In that moment Gio wanted to die more than anything else in the world. So badly he could taste it. Everything and anyone he'd ever loved was gone now. For ever. Everything good and promising and hopeful was broken and destroyed.
But, he knew with a bitter taste in his mouth that suicide would be too easy. Far easier than living with this pain every day. Living with the pain of knowing he had decimated an entire family and reduced them to this aching loss. This was his inheritance and he would live with it for the rest of his life.
Seven years later
It was the wedding of the decade. Two of the most powerful families in Sicily uniting in holy matrimony. Valentina's mouth thinned into a cynical line. Except everyone knew it wasn't a love match between Alessandro Corretti and Alessia Battaglia. It was a bid for the ultimate power play, a way for the Corretti family to go on undefeated into the future for generations to come. If merging with their one-time bitter rivals was what it took, then so be it.
Valentina stopped what she was doing for a moment and put a hand to her chest. Even just thinking of the name Corretti made her feel slightly bilious. Not to mention the fact that she was at this very moment working at their behest.
Much as she would have loved to have been able to tell Carmela Correttithe mother of the groomwhere she could shove her job offer, Valentina didn't have that luxury. She was the owner of a tiny struggling catering company and she'd sweated blood and tears to start it up and try to keep it afloat with her minimal staff. It was the only thing supporting her aged and ailing parents.
Carmela had a reputation, despite the vast Corretti wealth, of being very tight with money, and Valentina knew that part of the reason she'd been lucky enough to get the job had been due to her very reasonable prices. Read: ridiculously cheap. But it was the kudos of being hired for something as exclusive as this that would count in the long run, and the payment, in spite of not charging as much as her competitors.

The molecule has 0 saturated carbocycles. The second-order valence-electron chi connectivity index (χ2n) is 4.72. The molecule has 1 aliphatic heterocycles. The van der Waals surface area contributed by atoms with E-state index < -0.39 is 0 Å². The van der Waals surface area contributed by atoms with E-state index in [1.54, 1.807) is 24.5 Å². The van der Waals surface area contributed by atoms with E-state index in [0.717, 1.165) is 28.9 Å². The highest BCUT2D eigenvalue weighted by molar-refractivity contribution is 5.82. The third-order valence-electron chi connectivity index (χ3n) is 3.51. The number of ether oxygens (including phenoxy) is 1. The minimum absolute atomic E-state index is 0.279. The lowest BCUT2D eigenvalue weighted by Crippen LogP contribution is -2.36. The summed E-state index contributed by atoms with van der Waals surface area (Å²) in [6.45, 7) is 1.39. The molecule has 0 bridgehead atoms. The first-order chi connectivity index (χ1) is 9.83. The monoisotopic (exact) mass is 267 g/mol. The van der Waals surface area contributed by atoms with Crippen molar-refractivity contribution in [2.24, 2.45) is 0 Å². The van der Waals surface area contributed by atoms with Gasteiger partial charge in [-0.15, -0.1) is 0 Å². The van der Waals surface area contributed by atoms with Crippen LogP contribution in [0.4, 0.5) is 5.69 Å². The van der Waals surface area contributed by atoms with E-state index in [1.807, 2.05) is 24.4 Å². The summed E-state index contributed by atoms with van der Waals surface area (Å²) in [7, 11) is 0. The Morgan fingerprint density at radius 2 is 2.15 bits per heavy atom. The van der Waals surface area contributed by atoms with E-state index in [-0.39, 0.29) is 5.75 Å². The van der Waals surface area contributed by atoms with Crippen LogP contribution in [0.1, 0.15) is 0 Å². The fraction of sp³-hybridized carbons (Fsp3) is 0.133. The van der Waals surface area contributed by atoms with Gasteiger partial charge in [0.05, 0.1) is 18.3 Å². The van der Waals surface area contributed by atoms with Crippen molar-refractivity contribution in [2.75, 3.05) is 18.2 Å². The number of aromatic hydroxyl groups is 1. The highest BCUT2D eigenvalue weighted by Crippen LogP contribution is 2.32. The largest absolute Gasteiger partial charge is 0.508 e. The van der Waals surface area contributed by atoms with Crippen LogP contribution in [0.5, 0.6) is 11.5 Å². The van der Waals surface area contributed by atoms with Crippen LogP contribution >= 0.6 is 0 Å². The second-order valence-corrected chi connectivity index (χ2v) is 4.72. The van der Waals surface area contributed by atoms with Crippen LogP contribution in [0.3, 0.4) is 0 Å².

As Valentina put the finishing touches to some beluga caviar canapes she couldn't help recalling Carmela's overly made-up and expressionless face when she'd looked down her patrician nose at Valentina a few weeks previously. 'This has to be the most sophisticated event of the decadethe budget for the food itself will of course be limitless. If you mess this up, Ms Ferranti, you do know you won't ever work on this island again, don't you?'
Valentina had struggled not to look as panic-stricken as she'd felt. The very prospect of having to go to the mainland and leave her parents behind was not an option. Carmela was right though; if Valentina failed at this she would be lucky to get work as a part-time waitress in a pizza joint in Naples.
So she'd stifled the panic and said meekly, 'Of course, Mrs Corretti, I know how important this is.'